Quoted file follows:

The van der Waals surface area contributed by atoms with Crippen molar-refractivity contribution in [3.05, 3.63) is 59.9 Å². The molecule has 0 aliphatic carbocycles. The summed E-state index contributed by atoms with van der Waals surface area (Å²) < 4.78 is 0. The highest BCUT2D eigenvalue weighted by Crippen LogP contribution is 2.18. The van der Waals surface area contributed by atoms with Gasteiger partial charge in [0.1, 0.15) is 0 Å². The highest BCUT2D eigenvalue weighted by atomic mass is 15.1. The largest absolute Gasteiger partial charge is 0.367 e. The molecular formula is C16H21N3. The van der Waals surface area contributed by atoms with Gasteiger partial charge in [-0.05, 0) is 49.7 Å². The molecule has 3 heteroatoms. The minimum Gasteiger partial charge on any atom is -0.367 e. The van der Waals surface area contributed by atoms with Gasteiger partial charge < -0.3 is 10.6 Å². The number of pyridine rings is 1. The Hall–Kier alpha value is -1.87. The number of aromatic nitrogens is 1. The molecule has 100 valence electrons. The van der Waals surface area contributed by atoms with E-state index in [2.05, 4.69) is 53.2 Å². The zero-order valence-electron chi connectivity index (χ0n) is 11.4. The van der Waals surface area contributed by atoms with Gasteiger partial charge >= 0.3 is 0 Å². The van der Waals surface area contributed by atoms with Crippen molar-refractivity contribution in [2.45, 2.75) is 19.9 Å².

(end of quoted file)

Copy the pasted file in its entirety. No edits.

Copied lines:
The van der Waals surface area contributed by atoms with Crippen molar-refractivity contribution in [3.05, 3.63) is 59.9 Å². The molecule has 0 aliphatic carbocycles. The summed E-state index contributed by atoms with van der Waals surface area (Å²) < 4.78 is 0. The highest BCUT2D eigenvalue weighted by Crippen LogP contribution is 2.18. The van der Waals surface area contributed by atoms with Gasteiger partial charge in [0.1, 0.15) is 0 Å². The highest BCUT2D eigenvalue weighted by atomic mass is 15.1. The largest absolute Gasteiger partial charge is 0.367 e. The molecular formula is C16H21N3. The van der Waals surface area contributed by atoms with Gasteiger partial charge in [-0.05, 0) is 49.7 Å². The molecule has 3 heteroatoms. The minimum Gasteiger partial charge on any atom is -0.367 e. The van der Waals surface area contributed by atoms with Gasteiger partial charge < -0.3 is 10.6 Å². The number of pyridine rings is 1. The Hall–Kier alpha value is -1.87. The number of aromatic nitrogens is 1. The molecule has 100 valence electrons. The van der Waals surface area contributed by atoms with E-state index in [2.05, 4.69) is 53.2 Å². The zero-order valence-electron chi connectivity index (χ0n) is 11.4. The van der Waals surface area contributed by atoms with Gasteiger partial charge >= 0.3 is 0 Å². The van der Waals surface area contributed by atoms with Crippen molar-refractivity contribution in [2.45, 2.75) is 19.9 Å².